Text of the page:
Contact Chelsea Miller at 329-7123 or

  • Peter Aldrich

    I won’t say it….PT Barnum did years ago……

  • Larry Crnobrnja

    The selling price and number of vehicles produced to date are proof enough that the Motor Trend and Automobile Magazine awards are nothing more than political garbage.

  • john

    Now with the oil boom and the so called end of oil, lets waste money on a electric car that still burns energy to charge it, along with toxic batterys. Also what about the tax from gasoline to fix the roads? A tax is a coming for electric cars…..

  • Dick Johnson

    I would like to see his electric bill after he uses it a few months. Next how many miles will he get when he has to run heat in the car in the winter , and or air conditioning in the summer , if it even has air.

  • Kim

    I leased a Nissan LEAF close to two months ago. Politics really had nothing to do with my decision – the car is a joy to drive. It is smooth and quiet, not to mention comfortable. And the instant torque gives you power when you need it. Even my husband, who was initially against getting the LEAF due to its somewhat limited range, is now sold on it and the car has become our primary vehicle. The cost of the lease is less than I paid for gas in a month, and our electric bill went up less than the cost of a tank of gas. There is no oil to change and virtually no maintenance. And since there are no emissions, there is no smell from exhaust fumes, something I really didn’t notice until it was no longer there. The customer service person at Nissan was surprised to hear a person in a small town in the Midwest was driving an electric car, since there isn’t much infrastructure here. So far, we’re just plugging into the regular wall outlet in our garage in the evening and the car’s good to go the next day. A 240-volt charging station would cut that time to three to six hours. I realize it’s not perfect in terms of the way our electricity is generated in Ohio, and you will still need a gas-powered car as a backup for long trips and really cold days, but it’s a start. And when the lease is up in two years, hopefully even better technology will be available at a lower price because people took a chance on something different.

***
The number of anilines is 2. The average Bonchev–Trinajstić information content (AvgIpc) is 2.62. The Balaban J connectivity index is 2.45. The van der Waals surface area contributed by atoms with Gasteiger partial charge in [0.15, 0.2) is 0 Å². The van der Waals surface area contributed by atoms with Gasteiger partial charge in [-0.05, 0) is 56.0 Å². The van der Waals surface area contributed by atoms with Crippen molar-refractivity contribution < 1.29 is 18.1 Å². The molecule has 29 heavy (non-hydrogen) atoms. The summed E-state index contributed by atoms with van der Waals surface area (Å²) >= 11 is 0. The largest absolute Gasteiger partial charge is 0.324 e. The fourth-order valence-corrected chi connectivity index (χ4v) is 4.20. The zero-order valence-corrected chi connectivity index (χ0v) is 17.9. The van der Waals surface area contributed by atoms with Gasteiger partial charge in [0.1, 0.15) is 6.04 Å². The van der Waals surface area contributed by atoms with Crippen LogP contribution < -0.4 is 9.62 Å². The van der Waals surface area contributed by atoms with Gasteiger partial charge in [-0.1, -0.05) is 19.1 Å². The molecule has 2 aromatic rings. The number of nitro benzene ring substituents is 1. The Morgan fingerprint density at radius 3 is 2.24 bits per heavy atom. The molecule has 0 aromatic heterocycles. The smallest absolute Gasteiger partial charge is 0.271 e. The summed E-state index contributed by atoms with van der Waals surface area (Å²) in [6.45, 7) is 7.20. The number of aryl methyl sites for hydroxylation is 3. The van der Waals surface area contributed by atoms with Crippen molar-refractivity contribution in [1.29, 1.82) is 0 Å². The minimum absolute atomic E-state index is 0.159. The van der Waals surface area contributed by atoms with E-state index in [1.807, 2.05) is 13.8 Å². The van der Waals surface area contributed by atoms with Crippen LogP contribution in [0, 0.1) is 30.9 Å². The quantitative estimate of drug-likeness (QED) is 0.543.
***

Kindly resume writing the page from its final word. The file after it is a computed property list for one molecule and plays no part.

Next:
• Melissa Merrill Snyder

    I know someone who bought one of the first Tesla’s. He loves it. And, for the nay sayers, it’s their choice on what to buy and their reason’s for doing it. I bought a Prius 2 years ago and have never regretted the decision to do so. If the country develops more charging stations, we’ll probably make the switch to an electric car. It’s just not feasible for our lifestyle…yet.

  • Joe Smith

    Spends 70 grand on a car because gas is too expensive….sigh
    Also, electric cars are worse for the environment

  • JColt

    Just like any thing else that was invented. Starts out high in price and inefficient. It’s what it may be 20 years from now that matters. May run mostly on sun and wind then. People get vision block too easy.